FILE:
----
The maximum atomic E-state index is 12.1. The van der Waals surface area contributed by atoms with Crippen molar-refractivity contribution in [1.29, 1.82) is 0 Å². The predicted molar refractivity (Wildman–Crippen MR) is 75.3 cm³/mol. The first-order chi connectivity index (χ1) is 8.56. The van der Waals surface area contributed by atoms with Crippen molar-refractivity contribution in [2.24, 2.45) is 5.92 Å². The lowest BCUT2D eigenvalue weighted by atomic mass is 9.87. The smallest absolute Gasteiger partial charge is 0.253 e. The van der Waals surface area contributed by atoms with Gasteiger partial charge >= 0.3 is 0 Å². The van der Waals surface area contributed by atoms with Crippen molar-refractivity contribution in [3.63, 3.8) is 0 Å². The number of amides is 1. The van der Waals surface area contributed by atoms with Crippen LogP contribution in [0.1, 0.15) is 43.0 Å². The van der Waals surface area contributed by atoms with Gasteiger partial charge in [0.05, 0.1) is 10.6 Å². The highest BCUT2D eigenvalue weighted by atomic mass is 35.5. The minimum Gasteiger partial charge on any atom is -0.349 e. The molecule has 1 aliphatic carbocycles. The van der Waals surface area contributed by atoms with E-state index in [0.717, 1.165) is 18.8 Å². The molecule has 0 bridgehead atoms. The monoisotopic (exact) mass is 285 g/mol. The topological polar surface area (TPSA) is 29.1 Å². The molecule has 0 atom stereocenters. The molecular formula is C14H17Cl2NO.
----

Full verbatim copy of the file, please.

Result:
The maximum atomic E-state index is 12.1. The van der Waals surface area contributed by atoms with Crippen molar-refractivity contribution in [1.29, 1.82) is 0 Å². The predicted molar refractivity (Wildman–Crippen MR) is 75.3 cm³/mol. The first-order chi connectivity index (χ1) is 8.56. The van der Waals surface area contributed by atoms with Crippen molar-refractivity contribution in [2.24, 2.45) is 5.92 Å². The lowest BCUT2D eigenvalue weighted by atomic mass is 9.87. The smallest absolute Gasteiger partial charge is 0.253 e. The van der Waals surface area contributed by atoms with Gasteiger partial charge >= 0.3 is 0 Å². The van der Waals surface area contributed by atoms with Crippen molar-refractivity contribution in [3.63, 3.8) is 0 Å². The number of amides is 1. The van der Waals surface area contributed by atoms with Crippen LogP contribution in [0.1, 0.15) is 43.0 Å². The van der Waals surface area contributed by atoms with Gasteiger partial charge in [0.05, 0.1) is 10.6 Å². The highest BCUT2D eigenvalue weighted by atomic mass is 35.5. The minimum Gasteiger partial charge on any atom is -0.349 e. The molecule has 1 aliphatic carbocycles. The van der Waals surface area contributed by atoms with E-state index in [0.717, 1.165) is 18.8 Å². The molecule has 0 bridgehead atoms. The monoisotopic (exact) mass is 285 g/mol. The topological polar surface area (TPSA) is 29.1 Å². The molecule has 0 atom stereocenters. The molecular formula is C14H17Cl2NO.